Figure 2. Control of annual weeds following application of mesotrione or SquareOne™ herbicide. Perennial ryegrass was seeded into the area, lightly incorporated and then mesotrione was sprayed over the top. Application of SquareOne™ was made 7 days after ryegrass seedling emergence. Seeding was conducted in mid May. Photographs were taken 60 days after seeding.

Mesotrione is in a unique class of chemistry, and this product has a very diverse label, including pre- and post-emergence control of both broadleaf weeds and annual grasses. It also controls sedges pre-emergence and certain perennial weedy grasses post-emergence. One of its key uses is the pre-emergence control of annual grassy and broadleaf weeds in newly seeded turfgrass (Figure 1).

When used as directed, Tenacity herbicide will result in nearly complete control of crabgrass, goosegrass, foxtail and many summer annual broadleaf weeds. But, it will not affect the growth and development of the seedling turf. Most effective use of this product is to apply it to the soil surface right after the seeds have been raked in but before mulch is applied. You then can begin to irrigate as you normally would to establish seedling turfgrass. Meostrione is very safe to seedling turf. But some phytotoxicity has been reported if it is applied to young turfgrass seedlings. If you are using multiple applications of mesotrione as part of a program to control stubborn weeds, such as creeping bentgrass, then you want to avoid overseeding or reseeding the area until you are making your last mesotrione application. In other words, it is better to wait and reseed with the second or third mesotrione application, then to seed when the first round of Tenacity is being applied.

Topramazone is a more recent introduction to the turfgrass market. It is similar to mesotrione in its weed control spectrum and its safety to seedling turfgrass.

Turf Tolerances to Preemergence Herbicides Table 1. Do not apply a preemergence herbicide to areas that you also plan on overseeding or reseeding unless stated in the table. Otherwise, it will be necessary to wait per the label before seeding.

Post-emergence herbicide options when seeding/overseeding

Most post-emergence herbicides for broadleaf weed control have language on the label stating that, following seeding, the turf needs to be sufficiently established so that it has been mowed three times before the product can be safely used. But there are three active ingredients/products that have label language that allows their use on turfgrass seedlings. These are SquareOne (carfentrazone + quinclorac), carfentrazone and pyraflufen-ethyl.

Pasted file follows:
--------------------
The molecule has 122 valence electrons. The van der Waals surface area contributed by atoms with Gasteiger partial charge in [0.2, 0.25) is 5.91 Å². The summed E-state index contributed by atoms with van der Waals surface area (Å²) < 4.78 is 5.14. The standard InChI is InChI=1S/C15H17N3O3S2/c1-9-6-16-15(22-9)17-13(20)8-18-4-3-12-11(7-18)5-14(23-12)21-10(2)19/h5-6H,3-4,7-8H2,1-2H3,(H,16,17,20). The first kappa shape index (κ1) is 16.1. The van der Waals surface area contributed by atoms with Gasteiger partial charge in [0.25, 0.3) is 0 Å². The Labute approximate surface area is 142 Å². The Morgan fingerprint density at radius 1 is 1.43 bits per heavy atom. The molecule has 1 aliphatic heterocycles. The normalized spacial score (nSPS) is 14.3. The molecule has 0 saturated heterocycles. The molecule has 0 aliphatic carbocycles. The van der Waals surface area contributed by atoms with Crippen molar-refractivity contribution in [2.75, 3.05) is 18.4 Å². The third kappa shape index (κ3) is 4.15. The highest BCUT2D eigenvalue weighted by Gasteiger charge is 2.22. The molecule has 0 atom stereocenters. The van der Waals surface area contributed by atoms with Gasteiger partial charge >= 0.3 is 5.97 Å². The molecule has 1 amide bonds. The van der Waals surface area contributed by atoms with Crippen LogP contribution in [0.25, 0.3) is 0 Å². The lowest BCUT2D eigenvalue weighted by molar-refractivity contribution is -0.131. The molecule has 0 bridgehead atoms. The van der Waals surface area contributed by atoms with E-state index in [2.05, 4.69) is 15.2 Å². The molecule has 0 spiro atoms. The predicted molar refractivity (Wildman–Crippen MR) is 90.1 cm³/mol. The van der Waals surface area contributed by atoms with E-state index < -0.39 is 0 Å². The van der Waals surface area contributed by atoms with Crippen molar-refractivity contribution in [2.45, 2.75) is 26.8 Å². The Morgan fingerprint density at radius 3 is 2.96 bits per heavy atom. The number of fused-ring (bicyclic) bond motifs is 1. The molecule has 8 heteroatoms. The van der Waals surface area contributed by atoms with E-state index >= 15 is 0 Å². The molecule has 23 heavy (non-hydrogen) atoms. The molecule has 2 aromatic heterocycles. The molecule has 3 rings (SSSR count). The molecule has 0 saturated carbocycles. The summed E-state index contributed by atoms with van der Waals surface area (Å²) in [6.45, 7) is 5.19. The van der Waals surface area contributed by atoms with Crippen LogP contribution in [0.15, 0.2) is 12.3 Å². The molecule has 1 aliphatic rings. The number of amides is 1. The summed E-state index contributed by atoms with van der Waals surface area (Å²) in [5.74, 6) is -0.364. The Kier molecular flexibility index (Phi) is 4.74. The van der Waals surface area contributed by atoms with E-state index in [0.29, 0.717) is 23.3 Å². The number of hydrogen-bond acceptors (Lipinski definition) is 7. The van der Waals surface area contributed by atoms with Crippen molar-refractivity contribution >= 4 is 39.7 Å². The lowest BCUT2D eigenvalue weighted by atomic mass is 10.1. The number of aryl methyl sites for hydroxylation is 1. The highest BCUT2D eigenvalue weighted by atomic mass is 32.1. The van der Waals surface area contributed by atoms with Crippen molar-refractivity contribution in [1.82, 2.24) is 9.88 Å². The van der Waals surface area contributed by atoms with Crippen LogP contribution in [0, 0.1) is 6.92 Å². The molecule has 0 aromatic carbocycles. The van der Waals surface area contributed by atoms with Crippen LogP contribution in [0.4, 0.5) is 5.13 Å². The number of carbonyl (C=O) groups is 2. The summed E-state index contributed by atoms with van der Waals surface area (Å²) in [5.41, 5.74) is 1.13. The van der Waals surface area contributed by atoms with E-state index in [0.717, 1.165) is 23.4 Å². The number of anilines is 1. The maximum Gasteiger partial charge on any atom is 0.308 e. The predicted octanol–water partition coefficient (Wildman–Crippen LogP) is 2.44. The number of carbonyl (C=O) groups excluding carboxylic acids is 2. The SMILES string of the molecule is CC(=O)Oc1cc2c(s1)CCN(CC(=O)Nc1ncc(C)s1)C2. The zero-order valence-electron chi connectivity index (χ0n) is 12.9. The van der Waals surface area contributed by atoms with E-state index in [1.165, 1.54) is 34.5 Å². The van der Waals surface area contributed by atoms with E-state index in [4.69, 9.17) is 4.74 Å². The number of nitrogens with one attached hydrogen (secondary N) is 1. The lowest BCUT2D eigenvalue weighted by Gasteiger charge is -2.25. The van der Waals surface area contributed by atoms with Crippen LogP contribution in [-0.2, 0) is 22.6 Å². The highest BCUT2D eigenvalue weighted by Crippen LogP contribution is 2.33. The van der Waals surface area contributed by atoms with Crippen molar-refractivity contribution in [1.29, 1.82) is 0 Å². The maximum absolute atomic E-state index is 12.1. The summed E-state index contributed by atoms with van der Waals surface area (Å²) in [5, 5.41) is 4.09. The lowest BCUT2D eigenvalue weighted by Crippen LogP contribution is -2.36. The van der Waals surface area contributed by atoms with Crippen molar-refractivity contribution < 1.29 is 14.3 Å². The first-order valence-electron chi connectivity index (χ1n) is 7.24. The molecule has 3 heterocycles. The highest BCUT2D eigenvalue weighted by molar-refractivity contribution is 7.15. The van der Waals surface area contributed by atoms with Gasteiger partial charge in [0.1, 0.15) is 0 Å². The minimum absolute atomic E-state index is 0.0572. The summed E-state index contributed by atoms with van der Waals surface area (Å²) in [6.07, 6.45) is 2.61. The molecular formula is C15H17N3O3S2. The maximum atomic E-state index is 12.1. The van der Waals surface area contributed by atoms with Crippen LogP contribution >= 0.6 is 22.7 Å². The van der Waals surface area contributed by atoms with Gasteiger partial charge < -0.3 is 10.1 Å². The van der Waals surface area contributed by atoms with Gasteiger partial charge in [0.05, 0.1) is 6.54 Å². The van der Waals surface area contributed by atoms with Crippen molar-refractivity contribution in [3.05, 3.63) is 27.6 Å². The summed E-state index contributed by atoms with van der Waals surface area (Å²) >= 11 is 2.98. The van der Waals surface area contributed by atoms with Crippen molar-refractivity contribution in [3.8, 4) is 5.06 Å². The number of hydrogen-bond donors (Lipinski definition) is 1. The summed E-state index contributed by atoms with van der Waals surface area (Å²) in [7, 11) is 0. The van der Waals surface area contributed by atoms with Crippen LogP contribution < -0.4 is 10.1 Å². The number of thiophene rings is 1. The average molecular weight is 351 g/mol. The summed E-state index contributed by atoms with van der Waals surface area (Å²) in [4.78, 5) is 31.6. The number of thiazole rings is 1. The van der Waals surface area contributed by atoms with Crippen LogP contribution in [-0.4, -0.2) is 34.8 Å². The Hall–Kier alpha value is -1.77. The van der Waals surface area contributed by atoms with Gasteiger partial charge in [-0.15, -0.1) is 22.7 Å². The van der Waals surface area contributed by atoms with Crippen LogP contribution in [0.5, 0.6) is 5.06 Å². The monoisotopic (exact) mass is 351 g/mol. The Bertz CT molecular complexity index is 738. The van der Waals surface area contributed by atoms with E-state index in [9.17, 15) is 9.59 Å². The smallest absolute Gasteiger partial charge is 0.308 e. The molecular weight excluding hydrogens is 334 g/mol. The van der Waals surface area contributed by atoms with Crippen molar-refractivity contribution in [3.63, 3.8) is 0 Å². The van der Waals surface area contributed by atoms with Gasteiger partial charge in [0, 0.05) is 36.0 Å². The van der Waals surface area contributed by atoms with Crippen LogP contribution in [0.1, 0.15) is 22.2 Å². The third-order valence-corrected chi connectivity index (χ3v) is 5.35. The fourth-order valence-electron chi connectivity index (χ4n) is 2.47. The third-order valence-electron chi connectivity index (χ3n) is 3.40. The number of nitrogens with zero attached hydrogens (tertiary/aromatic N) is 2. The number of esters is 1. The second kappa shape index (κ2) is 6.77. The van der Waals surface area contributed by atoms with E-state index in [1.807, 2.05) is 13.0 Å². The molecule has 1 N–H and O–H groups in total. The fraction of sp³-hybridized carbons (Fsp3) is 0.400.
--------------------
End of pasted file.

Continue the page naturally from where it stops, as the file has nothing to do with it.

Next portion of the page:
SquareOne is a more recent introduction that combines carfentrazone with quinclorac. According to the label, SquareOne can be applied as soon as seven days following the emergence of Kentucky bluegrass, perennial ryegrass, tall fescue and fine fescue.

In side-by-side field trials with mesotrione, it was observed that neither mesotrione nor SquareOne inhibited the germination and establishment of the desired turfgrass. However, both products were quite effective at reducing weed germination (Figure 2). One observation of note was that Tenacity was perhaps slightly better at controlling germinating grassy weeds, while SquareOne was slightly better at controlling germinating broadleaf weeds, which makes sense, based on the herbicides in each product.

All of the herbicides mentioned in this article are good products and can be quite effective. You can help to improve your chances of success by avoiding the two-to-four-week period each year that is the peak of germination for the particular weed species that dominate your fields. For example, each of these products is quite effective at reducing weed establishment when seeding or overseeeding perennial ryegrass in July (when weed competition begins to drop off – see Figure 1). But, each of these products can produce less than complete weed control if used in mid- to late-May (the peak of germination for crabgrass and other warm season annual weeds in the Midwest) – see Figure 2. This is more likely to be a problem if the May timing is in conjunction with seeding a slower-to-germinate species.

By simply waiting a couple of weeks (or seeding a couple of weeks earlier), weed seed competition may be greatly reduced, which further increases your chances of success when seeding or overseeding.

Check out more overseeding considerations should you keep in mind.